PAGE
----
Gas Chromatography and Industry Standards
Two key indices of essential oil quality are an intriguing aroma and a correct formulation of phyto-chemical components. Aroma is largely a subjective judgement of what people find ‘nice’ or interesting. However, while more educated ‘noses’ can pick up more complex nuances of each oil by way of smell, phyto-chemical norms, set out in commercial and therapeutic standard, have developed as an industry safeguard and a tool for consumers in understanding the essential oil being purchased. Both commercial and therapeutic standards are predicated on phyto-chemical information derived from gas chromatography and mass spectrometry (GC/MS). These technical processes give a snapshot of an essential oil’s main chemistry and the Standards normalize these profiles as species specific balances where the presence of key compounds are notated within an acceptable maximum, minimum range. These chemical ranges and balances are generally perceived as universally accessible indexes of essential oil quality.
Lavender Chemistry Standards
The main international Standard for Lavender (Lavandula angustifolia) is set out by the International Standards Organisation (ISO 3515:2002) and also the therapeutic Pharmacopeias of which there are European, American and British (EP, USP&BP) versions. Both Standards present lavender essential oil as dominated by a fairly balanced representation of two primary compounds, the alcohol linalool and the ester, linalyl acetate. There are also two minor level compounds lavandulol and lavandulyl acetate, which while present in quite small percentages are nevertheless important compounds which help to define lavender and are rarely present in any other essential oil. While these key lavender compounds vary within the permissible range, together these compounds are all desirable and should comprise between 60% and 80% of the total oil chemistry. Against these high level compounds also definitively important to lavender oil is low levels of camphor and 1.8-cineole, each, according to the ISO should be less than 1%. The pharmacopeias allow them to be slightly higher up to 1.2% for camphor, and 2.5% for cineole.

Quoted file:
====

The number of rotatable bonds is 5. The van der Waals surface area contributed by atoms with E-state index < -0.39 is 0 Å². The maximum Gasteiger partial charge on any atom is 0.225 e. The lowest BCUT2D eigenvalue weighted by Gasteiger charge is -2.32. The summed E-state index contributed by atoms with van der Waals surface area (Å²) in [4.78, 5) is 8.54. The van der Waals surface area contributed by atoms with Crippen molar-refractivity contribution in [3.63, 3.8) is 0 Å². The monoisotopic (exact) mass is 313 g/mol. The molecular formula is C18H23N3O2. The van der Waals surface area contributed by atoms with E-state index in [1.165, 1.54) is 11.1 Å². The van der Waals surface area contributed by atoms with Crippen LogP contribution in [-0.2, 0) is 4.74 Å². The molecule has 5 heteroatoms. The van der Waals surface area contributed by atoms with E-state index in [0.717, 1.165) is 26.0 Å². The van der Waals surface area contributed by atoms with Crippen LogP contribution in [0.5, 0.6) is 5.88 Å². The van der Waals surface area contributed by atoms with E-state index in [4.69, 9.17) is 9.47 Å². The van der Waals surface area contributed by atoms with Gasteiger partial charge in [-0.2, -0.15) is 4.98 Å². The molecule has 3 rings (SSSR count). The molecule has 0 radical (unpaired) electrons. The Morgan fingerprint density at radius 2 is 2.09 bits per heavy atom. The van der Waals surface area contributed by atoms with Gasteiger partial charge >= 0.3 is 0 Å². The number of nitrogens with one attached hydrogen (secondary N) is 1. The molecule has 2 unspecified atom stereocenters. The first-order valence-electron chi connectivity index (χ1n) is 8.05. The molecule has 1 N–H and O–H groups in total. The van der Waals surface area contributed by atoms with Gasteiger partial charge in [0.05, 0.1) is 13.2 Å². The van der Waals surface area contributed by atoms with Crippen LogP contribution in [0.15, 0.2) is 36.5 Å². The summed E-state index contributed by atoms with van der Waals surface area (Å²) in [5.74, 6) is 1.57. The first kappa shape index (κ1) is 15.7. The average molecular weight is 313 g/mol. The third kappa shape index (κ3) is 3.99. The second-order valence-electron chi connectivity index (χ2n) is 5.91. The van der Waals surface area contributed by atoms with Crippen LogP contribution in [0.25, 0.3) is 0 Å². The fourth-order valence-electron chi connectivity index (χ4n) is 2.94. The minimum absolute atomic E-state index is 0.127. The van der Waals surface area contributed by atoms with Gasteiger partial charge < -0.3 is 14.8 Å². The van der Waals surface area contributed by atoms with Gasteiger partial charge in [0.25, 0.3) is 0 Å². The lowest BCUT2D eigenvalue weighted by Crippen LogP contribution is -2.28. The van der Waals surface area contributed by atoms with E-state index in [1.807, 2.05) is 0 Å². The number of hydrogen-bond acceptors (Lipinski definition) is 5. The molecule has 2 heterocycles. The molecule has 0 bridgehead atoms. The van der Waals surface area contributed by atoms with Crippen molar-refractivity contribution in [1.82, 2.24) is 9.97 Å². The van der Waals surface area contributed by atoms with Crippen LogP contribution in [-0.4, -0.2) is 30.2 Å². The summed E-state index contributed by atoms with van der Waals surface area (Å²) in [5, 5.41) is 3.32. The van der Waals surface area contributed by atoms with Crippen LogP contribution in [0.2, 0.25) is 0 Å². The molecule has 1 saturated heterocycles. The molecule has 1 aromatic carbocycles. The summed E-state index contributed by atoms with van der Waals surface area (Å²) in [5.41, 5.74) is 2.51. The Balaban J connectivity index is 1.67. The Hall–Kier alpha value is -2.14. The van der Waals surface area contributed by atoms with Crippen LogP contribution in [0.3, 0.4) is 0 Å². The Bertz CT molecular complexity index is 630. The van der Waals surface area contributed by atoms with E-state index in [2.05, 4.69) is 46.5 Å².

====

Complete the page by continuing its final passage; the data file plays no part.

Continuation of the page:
Lavender ISO & EP/BP Standards - Summary Key Compound Ranges
|Compound||ISO – France & Australia||BP/EP|
For complete Standard see ISO 3515:2002 www.saiglobal.com
The ISO Standards include in their data 13 significant compounds and the Pharmacopeias’ have 10. However, at a broad sweep, the general balance, of the key compounds, are the dominant indicators of commercial accountability with special emphasis on linalool and linalyl acetate. The numerous other compounds (i.e. cis & trans β –ocimene, β carypholene, 3 octanone etc.) making up between 20 – 40% of the oil, and there are many more compounds (some say over 300), which contribute diversity, character and depth to lavender essential oil, than are mentioned in the Standards. Indeed many of these compounds are only detectable with highly sensitive equipment, in specialised laboratories, not normally used for commercial GC readings and are not normally referenced at a commercial level.
Lavandin Chemistry Standards
Lavandin is a hybridized plant initially derived by way of the natural cross pollination of plants from the L. angustifolia species and the L. latifolia species (Spike lavender) growing in the wilderness of Southern France. Under cultivation it is reproduced via vegetative cuttings. There are ISO standards for the French Lavandin (L.x intermedia) cultivars Grosso, Abriallis, and Sumian (ISO 8902:2009 www.saiglobal.com) but no therapeutic standard. In many ways the standards for lavandin are not dissimilar to those of lavender with the balance of the oil still dominated by linalool and linalyl acetate. The key difference to lavender is elevated levels of the camphor (6 -11%), 1, 8 cineole (4 -11%) and to a lesser extent borneol (1.5 – 3.5%) compounds These signature compounds for lavandin essential oil are the bestowed inheritance from their ‘other’ parent species Lavandula latifolia spp.
|Compound||L. x Grosso||L. x Abrialis|
For complete Standard see ISO 8902:2009 www.saiglobal.com